PBC raises short-term equity fund on GSE

In October 2016, the Produce Buying Company (PBC) Limited, one of the Ghana Cocoa Board’s top five licensed buying companies, sought an alternative form of financing for their cocoa buying activities. PBC required GH¢1.8 billion a year (approximately $450 million) to purchase cocoa from smallholder farmers during the two annual harvest seasons.

Accessing short-term loans from commercial banks required long application lead times, burdensome lending terms, and interest rates as high as 30%.

Thanks to the bilateral US-Ghana Partnership for Growth program, USAID FinGAP was tasked to with helping strengthen Ghana’s capital markets for agribusiness focused SMiLEs to access alternative finance there. PBC turned to the Databank Brokerage Limited (DBL), a USAID FinGAP business advisory service provider, to list debt on the Ghana Stock Exchange’s (GSE) Ghana Fixed Income Market (GFIM).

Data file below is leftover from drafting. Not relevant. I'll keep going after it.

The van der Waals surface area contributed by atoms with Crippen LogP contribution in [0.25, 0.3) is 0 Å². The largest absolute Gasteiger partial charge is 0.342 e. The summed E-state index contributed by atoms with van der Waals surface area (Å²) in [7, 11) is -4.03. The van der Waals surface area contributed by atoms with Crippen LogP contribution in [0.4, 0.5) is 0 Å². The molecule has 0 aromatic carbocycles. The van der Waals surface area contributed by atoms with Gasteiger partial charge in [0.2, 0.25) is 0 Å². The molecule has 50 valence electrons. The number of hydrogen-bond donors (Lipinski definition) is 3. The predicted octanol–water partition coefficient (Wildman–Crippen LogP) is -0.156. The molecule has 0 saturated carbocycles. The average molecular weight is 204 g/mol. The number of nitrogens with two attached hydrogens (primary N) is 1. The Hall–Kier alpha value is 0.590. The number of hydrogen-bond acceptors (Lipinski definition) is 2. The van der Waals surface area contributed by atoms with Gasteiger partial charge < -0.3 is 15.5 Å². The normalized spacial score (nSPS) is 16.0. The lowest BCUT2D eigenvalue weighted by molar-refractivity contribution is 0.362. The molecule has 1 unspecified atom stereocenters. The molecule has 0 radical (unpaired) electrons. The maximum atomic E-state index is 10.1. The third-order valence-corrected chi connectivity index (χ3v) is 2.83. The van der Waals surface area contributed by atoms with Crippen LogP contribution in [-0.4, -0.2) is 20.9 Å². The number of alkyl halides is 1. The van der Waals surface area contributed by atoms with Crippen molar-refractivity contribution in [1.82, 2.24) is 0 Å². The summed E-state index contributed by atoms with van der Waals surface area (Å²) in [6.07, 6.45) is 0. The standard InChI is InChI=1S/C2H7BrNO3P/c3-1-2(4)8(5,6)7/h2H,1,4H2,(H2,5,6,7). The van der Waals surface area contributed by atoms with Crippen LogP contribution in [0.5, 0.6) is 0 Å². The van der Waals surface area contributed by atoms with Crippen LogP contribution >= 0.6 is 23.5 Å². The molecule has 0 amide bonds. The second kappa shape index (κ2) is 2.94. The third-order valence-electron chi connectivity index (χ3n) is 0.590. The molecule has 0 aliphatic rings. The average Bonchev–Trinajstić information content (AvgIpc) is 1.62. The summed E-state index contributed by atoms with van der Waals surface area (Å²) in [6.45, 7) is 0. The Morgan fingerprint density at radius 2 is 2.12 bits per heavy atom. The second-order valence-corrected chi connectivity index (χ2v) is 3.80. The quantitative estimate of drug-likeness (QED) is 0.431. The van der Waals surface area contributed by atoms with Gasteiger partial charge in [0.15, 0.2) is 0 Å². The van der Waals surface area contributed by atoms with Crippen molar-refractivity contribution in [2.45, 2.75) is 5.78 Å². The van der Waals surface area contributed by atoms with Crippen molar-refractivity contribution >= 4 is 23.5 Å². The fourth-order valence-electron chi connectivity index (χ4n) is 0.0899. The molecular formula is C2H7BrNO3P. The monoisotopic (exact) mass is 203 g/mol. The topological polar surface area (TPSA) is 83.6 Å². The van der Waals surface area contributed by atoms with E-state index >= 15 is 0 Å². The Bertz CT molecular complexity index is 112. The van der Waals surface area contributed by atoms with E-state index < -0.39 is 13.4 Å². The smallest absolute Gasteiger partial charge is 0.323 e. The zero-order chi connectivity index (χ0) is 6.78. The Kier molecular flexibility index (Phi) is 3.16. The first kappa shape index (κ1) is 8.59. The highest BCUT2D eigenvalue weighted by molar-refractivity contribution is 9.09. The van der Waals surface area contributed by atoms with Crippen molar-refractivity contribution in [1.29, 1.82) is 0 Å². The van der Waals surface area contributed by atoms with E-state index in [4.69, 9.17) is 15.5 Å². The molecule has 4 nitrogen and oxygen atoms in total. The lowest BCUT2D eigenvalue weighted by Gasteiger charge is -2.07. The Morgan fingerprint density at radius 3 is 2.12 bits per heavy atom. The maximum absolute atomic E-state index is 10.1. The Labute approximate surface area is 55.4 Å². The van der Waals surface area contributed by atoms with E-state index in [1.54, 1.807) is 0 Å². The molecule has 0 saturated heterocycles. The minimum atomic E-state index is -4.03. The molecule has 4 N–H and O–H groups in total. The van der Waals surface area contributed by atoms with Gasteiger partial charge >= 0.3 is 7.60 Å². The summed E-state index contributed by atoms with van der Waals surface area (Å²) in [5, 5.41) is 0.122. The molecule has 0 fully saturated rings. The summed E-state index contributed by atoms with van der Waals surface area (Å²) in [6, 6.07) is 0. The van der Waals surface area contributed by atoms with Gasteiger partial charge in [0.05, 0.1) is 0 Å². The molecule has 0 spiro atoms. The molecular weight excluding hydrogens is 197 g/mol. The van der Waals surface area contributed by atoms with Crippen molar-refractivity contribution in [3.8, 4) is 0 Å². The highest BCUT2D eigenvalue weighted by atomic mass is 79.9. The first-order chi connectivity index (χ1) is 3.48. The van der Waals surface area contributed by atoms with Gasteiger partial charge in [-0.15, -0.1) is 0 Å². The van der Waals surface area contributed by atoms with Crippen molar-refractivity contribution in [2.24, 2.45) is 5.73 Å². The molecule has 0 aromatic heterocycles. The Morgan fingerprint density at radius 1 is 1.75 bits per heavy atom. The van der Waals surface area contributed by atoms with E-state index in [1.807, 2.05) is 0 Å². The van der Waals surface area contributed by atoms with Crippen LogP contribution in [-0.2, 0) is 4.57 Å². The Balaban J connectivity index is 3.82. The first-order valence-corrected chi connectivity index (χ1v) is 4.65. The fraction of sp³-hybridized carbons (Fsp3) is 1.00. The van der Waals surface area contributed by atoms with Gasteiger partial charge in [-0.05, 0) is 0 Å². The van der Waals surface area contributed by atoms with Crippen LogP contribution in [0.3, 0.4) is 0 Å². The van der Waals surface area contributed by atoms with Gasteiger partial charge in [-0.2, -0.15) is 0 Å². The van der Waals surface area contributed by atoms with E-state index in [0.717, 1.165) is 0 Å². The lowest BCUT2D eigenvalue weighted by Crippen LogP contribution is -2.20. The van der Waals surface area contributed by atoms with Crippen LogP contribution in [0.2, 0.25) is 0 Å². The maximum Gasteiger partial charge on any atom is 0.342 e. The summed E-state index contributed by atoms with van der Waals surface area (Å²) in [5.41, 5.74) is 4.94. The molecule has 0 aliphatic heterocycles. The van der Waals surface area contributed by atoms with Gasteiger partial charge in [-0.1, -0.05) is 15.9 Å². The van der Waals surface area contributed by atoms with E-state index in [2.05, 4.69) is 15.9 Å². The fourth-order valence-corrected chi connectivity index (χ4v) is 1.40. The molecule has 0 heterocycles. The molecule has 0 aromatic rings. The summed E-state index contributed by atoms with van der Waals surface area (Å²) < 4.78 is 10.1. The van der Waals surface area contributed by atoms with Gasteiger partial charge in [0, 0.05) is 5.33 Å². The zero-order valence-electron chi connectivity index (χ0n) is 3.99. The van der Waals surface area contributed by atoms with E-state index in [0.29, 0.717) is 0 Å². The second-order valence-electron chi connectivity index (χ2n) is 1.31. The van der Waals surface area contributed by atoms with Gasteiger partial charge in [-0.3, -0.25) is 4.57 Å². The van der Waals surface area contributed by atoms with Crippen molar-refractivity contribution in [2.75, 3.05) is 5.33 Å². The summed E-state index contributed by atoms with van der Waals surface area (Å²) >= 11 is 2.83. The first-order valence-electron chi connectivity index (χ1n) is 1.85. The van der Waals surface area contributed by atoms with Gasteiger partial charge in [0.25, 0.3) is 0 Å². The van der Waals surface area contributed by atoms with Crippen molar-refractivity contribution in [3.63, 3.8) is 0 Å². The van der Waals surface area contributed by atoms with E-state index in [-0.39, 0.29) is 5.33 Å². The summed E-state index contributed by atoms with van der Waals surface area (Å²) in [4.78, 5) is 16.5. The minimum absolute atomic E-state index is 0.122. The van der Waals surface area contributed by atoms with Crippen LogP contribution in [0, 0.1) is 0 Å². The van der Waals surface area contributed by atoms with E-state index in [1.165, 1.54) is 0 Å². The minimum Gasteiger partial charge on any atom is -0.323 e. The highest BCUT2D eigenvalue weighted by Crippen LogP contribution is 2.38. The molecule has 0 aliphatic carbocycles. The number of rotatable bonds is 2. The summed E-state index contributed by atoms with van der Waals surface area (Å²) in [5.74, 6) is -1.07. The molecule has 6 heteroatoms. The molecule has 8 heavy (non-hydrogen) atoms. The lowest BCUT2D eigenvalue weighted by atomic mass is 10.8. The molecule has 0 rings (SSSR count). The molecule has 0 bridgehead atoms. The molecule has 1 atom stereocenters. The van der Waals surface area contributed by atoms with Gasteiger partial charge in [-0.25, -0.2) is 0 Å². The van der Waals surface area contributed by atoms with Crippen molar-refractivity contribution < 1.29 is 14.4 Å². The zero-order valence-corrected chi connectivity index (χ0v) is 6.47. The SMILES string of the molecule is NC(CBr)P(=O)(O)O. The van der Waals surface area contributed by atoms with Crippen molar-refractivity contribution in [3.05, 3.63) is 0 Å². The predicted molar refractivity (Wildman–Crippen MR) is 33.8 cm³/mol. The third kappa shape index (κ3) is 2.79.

The process was facilitated for PBC to raise funds up to a maximum of GH¢400 million for five years. After it raised GH¢154 million in November 2016, PBC still had additional borrowing capacity of GH¢246 million under the program. The financing cycle could continue until 2021 when the program expires. This alternative form of financing came with faster turnaround times, more appropriate terms of lending, and most importantly, affordable interest rates.


Per USAID FinGAP’s innovative modus operande and the corresponding success rate in agribusiness financing in the last five years, it is worthwhile for stakeholders to reflect on this approach for possible internalization in the country’s scheme of financing agriculture. This will go a long way to break the yoke of financial constraint that has crippled the sector.